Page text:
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Green Energy, Golden Returns

A sepia toned photo of the Haboldt Gas Engines showing the main two storey building on North Street to the left and the machine and fabrication building attached to it which dropped steeply down to the edge of the stream. A separate building to the right and in the foreground housed the foundry before it was replaced with a new dome roofed building.

Hawboldt machine shop North Street

When Hawboldt relocated his business to the North Street property he had purchased several years earlier, he seized the opportunity to utilize an adjacent free-running brook that flowed from the interior of Lunenburg County and emptied to the Back Harbour. The brook itself was hardly six-feet wide but it provided enough water to generate power through a turbine running beneath the manufacturing business. Hawboldt built a concrete reservoir outside the building to collect water from the flowing brook which ensured he had a steady supply of water for his manufacturing and foundry operations.

Frank Hawboldt, a son and successor to Forman as plant manager, estimated that using ‘green’ water power cut his electricity bill by $500 a year. When the brook ran high, energy was free. When the brook ran dry, standby motors were used to generate power by conventional means.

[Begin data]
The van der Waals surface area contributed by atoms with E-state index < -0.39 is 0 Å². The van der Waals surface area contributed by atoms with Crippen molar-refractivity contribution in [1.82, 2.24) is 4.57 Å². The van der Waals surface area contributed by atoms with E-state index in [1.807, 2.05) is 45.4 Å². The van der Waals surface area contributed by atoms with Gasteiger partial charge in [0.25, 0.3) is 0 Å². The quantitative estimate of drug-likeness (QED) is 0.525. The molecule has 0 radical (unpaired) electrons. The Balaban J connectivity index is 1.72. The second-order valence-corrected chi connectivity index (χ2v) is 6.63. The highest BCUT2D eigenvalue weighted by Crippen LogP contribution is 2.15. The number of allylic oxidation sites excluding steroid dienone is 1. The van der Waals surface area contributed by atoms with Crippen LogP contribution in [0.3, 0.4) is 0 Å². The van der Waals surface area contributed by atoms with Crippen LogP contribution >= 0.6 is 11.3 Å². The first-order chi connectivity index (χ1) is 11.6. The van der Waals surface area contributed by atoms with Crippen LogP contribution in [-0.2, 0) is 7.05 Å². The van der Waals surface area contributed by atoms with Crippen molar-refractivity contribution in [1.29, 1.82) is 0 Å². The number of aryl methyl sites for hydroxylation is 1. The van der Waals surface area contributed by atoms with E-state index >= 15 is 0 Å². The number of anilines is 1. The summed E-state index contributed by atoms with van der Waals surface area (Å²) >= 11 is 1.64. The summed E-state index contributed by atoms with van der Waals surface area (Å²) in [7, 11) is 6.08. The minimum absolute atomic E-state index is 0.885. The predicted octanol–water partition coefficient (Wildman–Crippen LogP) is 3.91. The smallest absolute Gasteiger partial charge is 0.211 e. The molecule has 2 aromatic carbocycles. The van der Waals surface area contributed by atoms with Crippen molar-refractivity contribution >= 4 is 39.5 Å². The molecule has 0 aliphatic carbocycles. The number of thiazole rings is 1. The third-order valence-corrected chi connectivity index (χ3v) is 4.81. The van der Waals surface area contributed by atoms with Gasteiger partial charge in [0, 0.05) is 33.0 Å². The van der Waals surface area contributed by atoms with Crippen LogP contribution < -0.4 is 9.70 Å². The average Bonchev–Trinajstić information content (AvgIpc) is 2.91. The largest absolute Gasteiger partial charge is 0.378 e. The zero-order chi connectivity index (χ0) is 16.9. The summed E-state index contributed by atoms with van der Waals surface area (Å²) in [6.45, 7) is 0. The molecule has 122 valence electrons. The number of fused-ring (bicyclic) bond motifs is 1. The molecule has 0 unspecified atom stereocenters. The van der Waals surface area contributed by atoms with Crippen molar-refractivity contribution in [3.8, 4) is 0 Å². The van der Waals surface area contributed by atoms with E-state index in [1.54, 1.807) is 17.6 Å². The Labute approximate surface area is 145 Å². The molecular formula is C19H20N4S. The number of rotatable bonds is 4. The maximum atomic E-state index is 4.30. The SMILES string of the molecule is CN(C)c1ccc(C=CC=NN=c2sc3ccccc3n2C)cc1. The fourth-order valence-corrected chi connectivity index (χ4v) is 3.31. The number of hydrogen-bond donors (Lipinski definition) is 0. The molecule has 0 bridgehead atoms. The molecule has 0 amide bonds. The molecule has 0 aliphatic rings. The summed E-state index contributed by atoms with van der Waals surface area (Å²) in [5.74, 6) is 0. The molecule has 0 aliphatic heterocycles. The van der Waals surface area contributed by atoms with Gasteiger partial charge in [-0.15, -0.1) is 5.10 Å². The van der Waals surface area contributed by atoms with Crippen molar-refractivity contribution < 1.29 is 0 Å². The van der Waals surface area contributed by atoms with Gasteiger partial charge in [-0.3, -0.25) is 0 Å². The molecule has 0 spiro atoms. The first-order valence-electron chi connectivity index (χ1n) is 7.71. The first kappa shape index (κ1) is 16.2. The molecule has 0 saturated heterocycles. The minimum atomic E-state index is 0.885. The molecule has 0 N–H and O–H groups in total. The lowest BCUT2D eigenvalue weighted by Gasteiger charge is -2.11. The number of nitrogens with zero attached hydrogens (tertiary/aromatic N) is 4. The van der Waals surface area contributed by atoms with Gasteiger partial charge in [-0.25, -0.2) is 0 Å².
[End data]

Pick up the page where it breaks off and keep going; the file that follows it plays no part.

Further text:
A colour photo with boats in the foreground looking from Mill Cove toward Hawboldt Gas Engines showing the old stone bridge, the red rounded foundry, machine shop and main office. A building on the left of the bridge was a storage building and the red buildings at the other end of the bridge were a woodworking shop. The stream came from Stanford Lake powering the foundry and supplying water for the village water system and empting into Mill Cove under the old stone bridge.

Mill Cove looking toward Hawboldt Gas Engines showing the old stone bridge


Chester Municipal Heritage Society